The elections were watched by 762 foreign observers, mainly representatives of the Commonwealth of Independent States (CIS) and the Office for Democratic Institutions and Human Rights of the Organization for Security and Cooperation in Europe.
The results of the Sunday’s elections are likely to reinforce President Alexander Lukashenko’s grip on power.
Lukashenko's landslide win in 2010 triggered massive protests and a harsh government response. The incumbent president has ruled the former Soviet nation since 1994.
Voting has ended in the parliamentary elections in Belarus, with the country’s officials claiming a high voter turnout despite calls for a boycott of the polls by the main opposition parties.
The Central Election Commission declared that the participation in Sunday's polls was 74.3 percent but the opposition parties accused the authorities of brazenly inflating the figure, AFP reported on Monday.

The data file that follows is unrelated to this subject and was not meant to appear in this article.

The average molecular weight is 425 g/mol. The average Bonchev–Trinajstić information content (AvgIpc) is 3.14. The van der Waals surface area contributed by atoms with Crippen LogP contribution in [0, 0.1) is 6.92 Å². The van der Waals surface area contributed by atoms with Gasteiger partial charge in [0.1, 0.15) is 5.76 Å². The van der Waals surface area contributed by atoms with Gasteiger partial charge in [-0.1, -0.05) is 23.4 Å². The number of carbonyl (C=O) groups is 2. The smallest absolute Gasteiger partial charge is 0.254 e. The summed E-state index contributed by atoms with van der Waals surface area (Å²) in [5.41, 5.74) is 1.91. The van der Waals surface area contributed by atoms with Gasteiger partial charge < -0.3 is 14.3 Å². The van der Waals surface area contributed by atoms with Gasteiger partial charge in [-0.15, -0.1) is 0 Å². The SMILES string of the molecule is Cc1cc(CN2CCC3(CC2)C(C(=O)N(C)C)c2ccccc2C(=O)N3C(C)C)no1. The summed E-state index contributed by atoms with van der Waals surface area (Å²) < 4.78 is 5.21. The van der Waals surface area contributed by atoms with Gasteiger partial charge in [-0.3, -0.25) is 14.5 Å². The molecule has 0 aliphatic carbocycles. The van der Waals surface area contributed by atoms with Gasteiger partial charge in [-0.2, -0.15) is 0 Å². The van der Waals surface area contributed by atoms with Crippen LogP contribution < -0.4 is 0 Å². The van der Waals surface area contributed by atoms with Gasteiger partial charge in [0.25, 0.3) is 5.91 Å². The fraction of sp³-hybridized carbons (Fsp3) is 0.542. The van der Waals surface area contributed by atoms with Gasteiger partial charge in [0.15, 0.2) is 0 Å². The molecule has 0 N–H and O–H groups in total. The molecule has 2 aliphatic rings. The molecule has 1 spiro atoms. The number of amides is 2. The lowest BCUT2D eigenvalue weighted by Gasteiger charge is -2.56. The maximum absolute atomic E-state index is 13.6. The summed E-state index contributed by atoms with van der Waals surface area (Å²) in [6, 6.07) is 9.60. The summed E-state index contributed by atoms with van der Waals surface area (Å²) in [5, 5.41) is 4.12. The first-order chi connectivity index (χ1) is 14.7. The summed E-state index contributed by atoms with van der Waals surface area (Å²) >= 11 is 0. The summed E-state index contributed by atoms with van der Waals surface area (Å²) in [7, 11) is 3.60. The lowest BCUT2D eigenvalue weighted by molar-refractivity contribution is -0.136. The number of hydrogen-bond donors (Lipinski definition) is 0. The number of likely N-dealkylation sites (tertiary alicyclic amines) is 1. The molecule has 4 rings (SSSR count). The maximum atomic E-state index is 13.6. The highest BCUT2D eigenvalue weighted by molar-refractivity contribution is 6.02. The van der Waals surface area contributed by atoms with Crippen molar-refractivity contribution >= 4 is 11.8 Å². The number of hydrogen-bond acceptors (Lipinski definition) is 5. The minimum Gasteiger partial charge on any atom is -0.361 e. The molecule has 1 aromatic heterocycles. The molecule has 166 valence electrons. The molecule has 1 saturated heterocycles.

The election commission also said that the opposition failed to win a single seat in the 110 seat lower house but the results still needed to be confirmed.
“It is doubtful. None of the regions have sent in information about this," said Lidya Yermoshina, the head of the election commission.
The Belarus Christian Democracy party, however, rejected the official figures, saying the party's monitors believed only 38 percent of the electorate had voted in the elections.
“The election commission is unscrupulously lying as these figures are so radically different from those of observers," said Vitaly Rymashevsky, co-chairman of the party.